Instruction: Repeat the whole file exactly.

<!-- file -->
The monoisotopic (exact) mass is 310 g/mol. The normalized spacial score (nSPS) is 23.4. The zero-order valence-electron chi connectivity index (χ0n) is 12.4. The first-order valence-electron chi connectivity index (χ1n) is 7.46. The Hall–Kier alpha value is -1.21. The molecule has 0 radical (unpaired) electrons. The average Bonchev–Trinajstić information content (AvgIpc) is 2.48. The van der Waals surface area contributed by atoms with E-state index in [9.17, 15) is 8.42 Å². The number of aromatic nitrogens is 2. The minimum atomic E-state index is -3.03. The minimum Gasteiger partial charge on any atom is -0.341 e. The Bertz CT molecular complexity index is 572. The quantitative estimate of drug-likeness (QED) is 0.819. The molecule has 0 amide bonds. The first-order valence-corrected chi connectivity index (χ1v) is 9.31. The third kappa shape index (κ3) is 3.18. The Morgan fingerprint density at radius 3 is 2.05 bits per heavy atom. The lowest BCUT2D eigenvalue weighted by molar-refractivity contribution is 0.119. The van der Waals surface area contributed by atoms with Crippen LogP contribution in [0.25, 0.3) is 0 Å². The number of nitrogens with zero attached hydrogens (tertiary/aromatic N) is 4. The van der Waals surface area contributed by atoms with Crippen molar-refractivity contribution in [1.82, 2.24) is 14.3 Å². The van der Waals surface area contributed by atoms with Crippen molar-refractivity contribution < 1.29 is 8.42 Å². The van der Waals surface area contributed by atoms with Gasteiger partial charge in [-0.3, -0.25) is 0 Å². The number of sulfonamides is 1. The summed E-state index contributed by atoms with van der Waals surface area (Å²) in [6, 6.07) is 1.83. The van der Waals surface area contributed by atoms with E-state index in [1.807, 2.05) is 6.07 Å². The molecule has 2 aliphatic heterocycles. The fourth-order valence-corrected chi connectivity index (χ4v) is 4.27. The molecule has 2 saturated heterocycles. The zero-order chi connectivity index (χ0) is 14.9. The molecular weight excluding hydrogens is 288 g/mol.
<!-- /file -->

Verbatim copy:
The monoisotopic (exact) mass is 310 g/mol. The normalized spacial score (nSPS) is 23.4. The zero-order valence-electron chi connectivity index (χ0n) is 12.4. The first-order valence-electron chi connectivity index (χ1n) is 7.46. The Hall–Kier alpha value is -1.21. The molecule has 0 radical (unpaired) electrons. The average Bonchev–Trinajstić information content (AvgIpc) is 2.48. The van der Waals surface area contributed by atoms with E-state index in [9.17, 15) is 8.42 Å². The number of aromatic nitrogens is 2. The minimum atomic E-state index is -3.03. The minimum Gasteiger partial charge on any atom is -0.341 e. The Bertz CT molecular complexity index is 572. The quantitative estimate of drug-likeness (QED) is 0.819. The molecule has 0 amide bonds. The first-order valence-corrected chi connectivity index (χ1v) is 9.31. The third kappa shape index (κ3) is 3.18. The Morgan fingerprint density at radius 3 is 2.05 bits per heavy atom. The lowest BCUT2D eigenvalue weighted by molar-refractivity contribution is 0.119. The van der Waals surface area contributed by atoms with Crippen LogP contribution in [0.25, 0.3) is 0 Å². The number of nitrogens with zero attached hydrogens (tertiary/aromatic N) is 4. The van der Waals surface area contributed by atoms with Crippen molar-refractivity contribution in [1.82, 2.24) is 14.3 Å². The van der Waals surface area contributed by atoms with Crippen molar-refractivity contribution < 1.29 is 8.42 Å². The van der Waals surface area contributed by atoms with Gasteiger partial charge in [-0.3, -0.25) is 0 Å². The number of sulfonamides is 1. The summed E-state index contributed by atoms with van der Waals surface area (Å²) in [6, 6.07) is 1.83. The van der Waals surface area contributed by atoms with E-state index in [1.807, 2.05) is 6.07 Å². The molecule has 2 aliphatic heterocycles. The fourth-order valence-corrected chi connectivity index (χ4v) is 4.27. The molecule has 2 saturated heterocycles. The zero-order chi connectivity index (χ0) is 14.9. The molecular weight excluding hydrogens is 288 g/mol.